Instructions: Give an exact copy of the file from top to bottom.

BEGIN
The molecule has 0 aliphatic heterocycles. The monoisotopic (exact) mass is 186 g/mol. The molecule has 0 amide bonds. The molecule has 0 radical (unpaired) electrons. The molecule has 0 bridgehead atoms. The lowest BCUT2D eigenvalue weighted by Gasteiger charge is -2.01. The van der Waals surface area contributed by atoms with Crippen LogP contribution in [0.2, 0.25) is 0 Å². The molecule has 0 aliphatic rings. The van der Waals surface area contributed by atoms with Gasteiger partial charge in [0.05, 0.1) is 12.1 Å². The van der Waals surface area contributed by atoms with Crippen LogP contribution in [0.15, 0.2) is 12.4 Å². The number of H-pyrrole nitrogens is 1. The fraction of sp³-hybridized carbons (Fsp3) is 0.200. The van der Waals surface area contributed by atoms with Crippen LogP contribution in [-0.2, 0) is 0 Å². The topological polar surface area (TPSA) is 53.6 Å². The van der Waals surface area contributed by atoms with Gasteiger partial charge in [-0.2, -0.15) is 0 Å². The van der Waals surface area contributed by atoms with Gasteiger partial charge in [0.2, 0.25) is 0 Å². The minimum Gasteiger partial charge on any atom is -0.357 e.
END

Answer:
The molecule has 0 aliphatic heterocycles. The monoisotopic (exact) mass is 186 g/mol. The molecule has 0 amide bonds. The molecule has 0 radical (unpaired) electrons. The molecule has 0 bridgehead atoms. The lowest BCUT2D eigenvalue weighted by Gasteiger charge is -2.01. The van der Waals surface area contributed by atoms with Crippen LogP contribution in [0.2, 0.25) is 0 Å². The molecule has 0 aliphatic rings. The van der Waals surface area contributed by atoms with Gasteiger partial charge in [0.05, 0.1) is 12.1 Å². The van der Waals surface area contributed by atoms with Crippen LogP contribution in [0.15, 0.2) is 12.4 Å². The number of H-pyrrole nitrogens is 1. The fraction of sp³-hybridized carbons (Fsp3) is 0.200. The van der Waals surface area contributed by atoms with Crippen LogP contribution in [-0.2, 0) is 0 Å². The topological polar surface area (TPSA) is 53.6 Å². The van der Waals surface area contributed by atoms with Gasteiger partial charge in [-0.2, -0.15) is 0 Å². The van der Waals surface area contributed by atoms with Gasteiger partial charge in [0.2, 0.25) is 0 Å². The minimum Gasteiger partial charge on any atom is -0.357 e.